What do the girls' Christmas wishes in Little Women reveal about their characters?

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Well, all of the girls except Beth grumble about being so poor, and Jo even feels that Christmas won't seem very Christmas-y without gifts to exchange. Apparently, Marmee thinks that presents seem like a trivial concern when there is such a terrible war going on and their father is away, serving the troops and in danger. Meg, Jo, and Amy's responses are, at first, somewhat materialistic, and they seem to indicate a certain lack of maturity.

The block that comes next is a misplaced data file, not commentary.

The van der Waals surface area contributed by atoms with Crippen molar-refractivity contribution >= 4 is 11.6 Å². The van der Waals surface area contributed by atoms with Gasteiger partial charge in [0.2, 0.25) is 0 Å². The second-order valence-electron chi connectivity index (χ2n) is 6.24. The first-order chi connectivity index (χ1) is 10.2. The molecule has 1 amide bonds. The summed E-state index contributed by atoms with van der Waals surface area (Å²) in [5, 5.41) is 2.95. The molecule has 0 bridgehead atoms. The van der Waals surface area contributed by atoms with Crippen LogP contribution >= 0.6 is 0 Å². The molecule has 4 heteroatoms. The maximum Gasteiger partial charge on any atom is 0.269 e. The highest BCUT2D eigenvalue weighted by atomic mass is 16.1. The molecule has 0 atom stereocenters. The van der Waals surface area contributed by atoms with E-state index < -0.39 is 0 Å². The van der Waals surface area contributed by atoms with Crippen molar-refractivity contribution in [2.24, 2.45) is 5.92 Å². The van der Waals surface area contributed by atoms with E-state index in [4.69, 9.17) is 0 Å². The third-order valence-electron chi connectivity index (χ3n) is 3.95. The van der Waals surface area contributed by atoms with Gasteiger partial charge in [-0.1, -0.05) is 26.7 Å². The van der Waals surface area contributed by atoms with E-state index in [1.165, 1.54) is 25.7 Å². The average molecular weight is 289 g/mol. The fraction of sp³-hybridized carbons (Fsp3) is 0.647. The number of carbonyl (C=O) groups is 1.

The girls, at first, decide to buy themselves gifts: Jo wants to buy a book that she's coveted for a long time, Beth will buy new piano music, Amy wants some drawing pencils, and Meg "[thinks] regretfully about all the pretty things she [wants]." These desires tell us a bit about each girl's personality and tastes: Meg is somewhat vain and cares a great deal about her appearance; Jo doesn't care at all about her appearance, only her mind, and she lives to read and write; Beth is the sweet homebody whose desire for herself is actually something that will brighten the household for everyone in it, music; and Amy is rather self-centered, sort of a stereotypical artistic type. The girls aren't evil or mean or selfish to a fault. Rather, they just seem to lack the perspective granted older folks who've witnessed tragedy and felt pain, but the girls do seem to develop perspective quickly as they turn their attention toward treating Marmee and the Hummels generously.

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